Over the last weeks we have worked intensively on our Cloud Native Starter project and made a lot of progress. It is an example of a microservices architecture based on Java, Kubernetes, and Istio. We have developed and tested it on Minikube and IBM Cloud Kubernetes Service.
Currently we are enabling Cloud Native Starter to run on Red Hat OpenShift starting with Minishift.
OpenShift is Red Hat’s commercial Kubernetes distribution. There is a community version of OpenShift called OKD which stands for “Origin Community Distribution of Kubernetes”. OKD is the upstream Kubernetes distribution embedded in Red Hat OpenShift. And the there is Minishift. Like Minikube, it is an OKD based single node Kubernetes cluster running in a VM.
Minishift is currently running OKD/OpenShift Version 3.11 as latest version. OpenShift Version 4 will probably never be supported.
I have experimented with Minishift a while ago when I had a notebook with 2 CPU cores (4 threads) and 8 GB of RAM. That is not enough! My current notebooks has 4 CPU cores (8 threads) and 32 GB of RAM and it runs quite well on this machine.
If you like me come from a plain Kubernetes experience, OpenShift is a challenge. Red Hat enabled many security features like role based access control and also enabled TLS in many places. So you have to learn many things new. And while bringing up Minishift is quite simple (“minishift start”), installing Istio isn’t. There are instructions for OpenShift on the Istio website but they ignore Kiali and I don’t want to miss out on Kiali. And I was not able to get automatic injection to work because I couldn’t find the file to patch.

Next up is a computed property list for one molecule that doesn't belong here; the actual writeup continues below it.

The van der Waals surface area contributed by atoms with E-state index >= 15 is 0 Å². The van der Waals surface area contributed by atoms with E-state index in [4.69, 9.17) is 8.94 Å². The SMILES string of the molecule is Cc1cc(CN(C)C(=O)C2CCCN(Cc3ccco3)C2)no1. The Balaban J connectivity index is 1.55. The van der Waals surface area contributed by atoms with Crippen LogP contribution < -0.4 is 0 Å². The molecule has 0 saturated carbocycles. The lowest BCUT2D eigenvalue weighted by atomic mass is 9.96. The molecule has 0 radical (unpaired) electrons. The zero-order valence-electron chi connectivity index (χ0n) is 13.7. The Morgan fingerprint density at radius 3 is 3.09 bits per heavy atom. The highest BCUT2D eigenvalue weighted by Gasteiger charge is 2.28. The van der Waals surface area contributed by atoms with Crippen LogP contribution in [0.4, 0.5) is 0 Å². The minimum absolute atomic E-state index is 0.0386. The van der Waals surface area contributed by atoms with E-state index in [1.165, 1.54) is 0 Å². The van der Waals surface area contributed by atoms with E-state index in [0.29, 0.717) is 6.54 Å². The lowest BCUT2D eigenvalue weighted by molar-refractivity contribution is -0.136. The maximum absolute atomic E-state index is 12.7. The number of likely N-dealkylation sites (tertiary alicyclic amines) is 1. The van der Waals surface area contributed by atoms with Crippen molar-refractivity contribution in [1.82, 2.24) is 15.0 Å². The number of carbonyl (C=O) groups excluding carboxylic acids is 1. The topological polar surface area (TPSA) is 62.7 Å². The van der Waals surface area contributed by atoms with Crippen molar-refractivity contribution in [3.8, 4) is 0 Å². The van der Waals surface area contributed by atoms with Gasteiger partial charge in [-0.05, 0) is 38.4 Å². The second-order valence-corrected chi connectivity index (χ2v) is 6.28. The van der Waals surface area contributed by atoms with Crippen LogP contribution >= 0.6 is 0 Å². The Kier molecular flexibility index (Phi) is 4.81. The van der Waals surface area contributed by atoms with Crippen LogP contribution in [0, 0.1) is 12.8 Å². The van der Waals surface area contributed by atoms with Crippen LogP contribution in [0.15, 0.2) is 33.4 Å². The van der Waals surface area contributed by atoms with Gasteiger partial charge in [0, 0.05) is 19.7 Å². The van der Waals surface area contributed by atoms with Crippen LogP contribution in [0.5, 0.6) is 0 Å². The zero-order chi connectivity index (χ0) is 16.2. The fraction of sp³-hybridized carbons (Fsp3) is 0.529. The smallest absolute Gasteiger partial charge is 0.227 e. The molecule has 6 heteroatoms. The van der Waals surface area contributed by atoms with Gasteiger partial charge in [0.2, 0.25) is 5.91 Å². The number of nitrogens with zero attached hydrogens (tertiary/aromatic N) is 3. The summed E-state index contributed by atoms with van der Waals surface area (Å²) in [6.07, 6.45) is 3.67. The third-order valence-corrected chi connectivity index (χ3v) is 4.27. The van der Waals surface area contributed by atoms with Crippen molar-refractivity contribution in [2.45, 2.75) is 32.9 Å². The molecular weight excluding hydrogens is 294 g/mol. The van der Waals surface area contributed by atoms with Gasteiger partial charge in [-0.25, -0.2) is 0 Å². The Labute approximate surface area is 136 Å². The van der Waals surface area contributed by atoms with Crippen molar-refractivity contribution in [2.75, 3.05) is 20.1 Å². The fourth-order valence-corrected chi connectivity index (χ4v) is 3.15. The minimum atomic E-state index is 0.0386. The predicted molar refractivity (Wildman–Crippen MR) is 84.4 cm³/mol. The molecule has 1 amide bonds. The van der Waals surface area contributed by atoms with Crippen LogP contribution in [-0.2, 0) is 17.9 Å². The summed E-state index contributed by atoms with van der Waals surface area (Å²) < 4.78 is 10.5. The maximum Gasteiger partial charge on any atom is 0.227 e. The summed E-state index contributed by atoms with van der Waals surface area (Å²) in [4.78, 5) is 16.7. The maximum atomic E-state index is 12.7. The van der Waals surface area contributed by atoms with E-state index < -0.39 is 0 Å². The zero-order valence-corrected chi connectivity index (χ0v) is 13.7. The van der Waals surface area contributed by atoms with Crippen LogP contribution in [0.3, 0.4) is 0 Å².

One day I stumbled over this blog by Kamesh Sampath from Red Hat. And then Istio install on Minishift is almost a breeze:
- Set up a Minishift instance with some prerequisites
- Download the Minishift Add-ons from Github
- Install the Istio add-on
There are still some things missing and I have documented the process that works for me here.
A couple of comments:
The Istio add-on installs Istio with a Kubernetes operator which is cool. It is based on a project called Maistra which seems to be the base for the upcoming OpenShift Service Mesh. It installs a very downlevel Istio version (1.0.3), though. But the integration with OpenShift is very good and all security aspects are in place. For testing I think this works very well.
Did I mention security? Maistra by default seems to enable mTLS. Which results in upstream 503 errors between your services once you apply Istio rules. For the sake of simplicity we therefore decided to disable mTLS in our cloud-native-starter project for Minishift.
Automatic sidecar injection is also handled differently in Maistra/Istio: In our Minikube and IBM Kubernetes Service environments we label the namespace with a specific tag (“istio-injection=enabled”). With this label present, every pod in that namespace will automatically get a sidecar injected. Maistra instead relies on opt-in and requires an annotation in the deployment yaml file as described here. This requires enablement of “admission webhooks” in the master configuration file which is done by patching this file. Fortunately, this is made very easy in Minishift. All you need to do is enable an add-on (“minishift addon enable admissions-webhook”).